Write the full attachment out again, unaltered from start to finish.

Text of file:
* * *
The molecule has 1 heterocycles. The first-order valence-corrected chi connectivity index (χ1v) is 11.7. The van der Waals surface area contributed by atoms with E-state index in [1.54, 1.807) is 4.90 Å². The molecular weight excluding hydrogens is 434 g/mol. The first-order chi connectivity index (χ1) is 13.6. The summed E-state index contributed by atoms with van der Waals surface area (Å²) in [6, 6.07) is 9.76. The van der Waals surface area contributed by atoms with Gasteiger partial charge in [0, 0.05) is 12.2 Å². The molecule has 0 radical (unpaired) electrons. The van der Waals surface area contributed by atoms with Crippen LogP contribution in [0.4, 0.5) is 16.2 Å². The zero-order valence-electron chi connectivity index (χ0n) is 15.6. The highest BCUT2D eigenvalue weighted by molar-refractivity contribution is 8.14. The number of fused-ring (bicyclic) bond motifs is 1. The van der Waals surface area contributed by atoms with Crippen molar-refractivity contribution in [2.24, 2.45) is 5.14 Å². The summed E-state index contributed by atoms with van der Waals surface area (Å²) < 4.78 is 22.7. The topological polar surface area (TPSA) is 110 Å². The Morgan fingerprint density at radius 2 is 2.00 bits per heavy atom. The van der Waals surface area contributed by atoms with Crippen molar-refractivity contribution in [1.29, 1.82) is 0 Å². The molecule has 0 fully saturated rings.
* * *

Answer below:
The molecule has 1 heterocycles. The first-order valence-corrected chi connectivity index (χ1v) is 11.7. The van der Waals surface area contributed by atoms with E-state index in [1.54, 1.807) is 4.90 Å². The molecular weight excluding hydrogens is 434 g/mol. The first-order chi connectivity index (χ1) is 13.6. The summed E-state index contributed by atoms with van der Waals surface area (Å²) in [6, 6.07) is 9.76. The van der Waals surface area contributed by atoms with Gasteiger partial charge in [0, 0.05) is 12.2 Å². The molecule has 0 radical (unpaired) electrons. The van der Waals surface area contributed by atoms with Crippen LogP contribution in [0.4, 0.5) is 16.2 Å². The zero-order valence-electron chi connectivity index (χ0n) is 15.6. The highest BCUT2D eigenvalue weighted by molar-refractivity contribution is 8.14. The number of fused-ring (bicyclic) bond motifs is 1. The van der Waals surface area contributed by atoms with Crippen molar-refractivity contribution in [2.24, 2.45) is 5.14 Å². The summed E-state index contributed by atoms with van der Waals surface area (Å²) < 4.78 is 22.7. The topological polar surface area (TPSA) is 110 Å². The Morgan fingerprint density at radius 2 is 2.00 bits per heavy atom. The van der Waals surface area contributed by atoms with Crippen molar-refractivity contribution in [1.29, 1.82) is 0 Å². The molecule has 0 fully saturated rings.